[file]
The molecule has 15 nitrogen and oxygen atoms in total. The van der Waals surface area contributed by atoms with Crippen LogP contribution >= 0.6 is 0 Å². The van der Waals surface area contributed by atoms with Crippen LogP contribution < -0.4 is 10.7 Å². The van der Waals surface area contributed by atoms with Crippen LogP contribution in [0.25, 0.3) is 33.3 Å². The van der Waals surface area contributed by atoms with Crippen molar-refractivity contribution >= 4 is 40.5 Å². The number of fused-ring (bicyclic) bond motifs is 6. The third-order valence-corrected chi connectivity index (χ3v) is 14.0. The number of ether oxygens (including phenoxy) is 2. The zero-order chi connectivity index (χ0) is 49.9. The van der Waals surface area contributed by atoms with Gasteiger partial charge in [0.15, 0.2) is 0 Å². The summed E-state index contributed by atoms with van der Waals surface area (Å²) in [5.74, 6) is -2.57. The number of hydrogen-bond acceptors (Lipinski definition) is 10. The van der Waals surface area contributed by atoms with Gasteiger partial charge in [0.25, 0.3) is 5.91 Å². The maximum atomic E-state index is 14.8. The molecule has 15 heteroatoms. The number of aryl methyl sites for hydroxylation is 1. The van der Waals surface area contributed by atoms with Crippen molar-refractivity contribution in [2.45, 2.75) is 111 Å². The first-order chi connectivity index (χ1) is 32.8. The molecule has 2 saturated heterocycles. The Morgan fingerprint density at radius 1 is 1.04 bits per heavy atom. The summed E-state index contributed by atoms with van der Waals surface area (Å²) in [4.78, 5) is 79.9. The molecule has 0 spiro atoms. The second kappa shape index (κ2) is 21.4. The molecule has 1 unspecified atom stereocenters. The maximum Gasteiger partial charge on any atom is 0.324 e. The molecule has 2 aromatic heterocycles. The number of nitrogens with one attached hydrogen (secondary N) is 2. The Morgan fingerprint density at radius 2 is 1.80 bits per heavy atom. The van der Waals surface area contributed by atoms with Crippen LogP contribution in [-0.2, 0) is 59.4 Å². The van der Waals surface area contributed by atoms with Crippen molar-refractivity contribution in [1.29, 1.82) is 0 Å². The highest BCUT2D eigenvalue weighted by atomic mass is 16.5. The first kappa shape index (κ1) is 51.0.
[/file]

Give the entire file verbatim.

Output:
The molecule has 15 nitrogen and oxygen atoms in total. The van der Waals surface area contributed by atoms with Crippen LogP contribution >= 0.6 is 0 Å². The van der Waals surface area contributed by atoms with Crippen LogP contribution < -0.4 is 10.7 Å². The van der Waals surface area contributed by atoms with Crippen LogP contribution in [0.25, 0.3) is 33.3 Å². The van der Waals surface area contributed by atoms with Crippen molar-refractivity contribution >= 4 is 40.5 Å². The number of fused-ring (bicyclic) bond motifs is 6. The third-order valence-corrected chi connectivity index (χ3v) is 14.0. The number of ether oxygens (including phenoxy) is 2. The zero-order chi connectivity index (χ0) is 49.9. The van der Waals surface area contributed by atoms with Gasteiger partial charge in [0.15, 0.2) is 0 Å². The summed E-state index contributed by atoms with van der Waals surface area (Å²) in [5.74, 6) is -2.57. The number of hydrogen-bond acceptors (Lipinski definition) is 10. The van der Waals surface area contributed by atoms with Gasteiger partial charge in [0.25, 0.3) is 5.91 Å². The maximum atomic E-state index is 14.8. The molecule has 15 heteroatoms. The number of aryl methyl sites for hydroxylation is 1. The van der Waals surface area contributed by atoms with Crippen molar-refractivity contribution in [2.45, 2.75) is 111 Å². The first-order chi connectivity index (χ1) is 32.8. The molecule has 2 saturated heterocycles. The Morgan fingerprint density at radius 1 is 1.04 bits per heavy atom. The summed E-state index contributed by atoms with van der Waals surface area (Å²) in [4.78, 5) is 79.9. The molecule has 0 spiro atoms. The second kappa shape index (κ2) is 21.4. The molecule has 1 unspecified atom stereocenters. The maximum Gasteiger partial charge on any atom is 0.324 e. The molecule has 2 aromatic heterocycles. The number of nitrogens with one attached hydrogen (secondary N) is 2. The Morgan fingerprint density at radius 2 is 1.80 bits per heavy atom. The van der Waals surface area contributed by atoms with Crippen LogP contribution in [-0.2, 0) is 59.4 Å². The van der Waals surface area contributed by atoms with Crippen molar-refractivity contribution in [1.29, 1.82) is 0 Å². The highest BCUT2D eigenvalue weighted by atomic mass is 16.5. The first kappa shape index (κ1) is 51.0.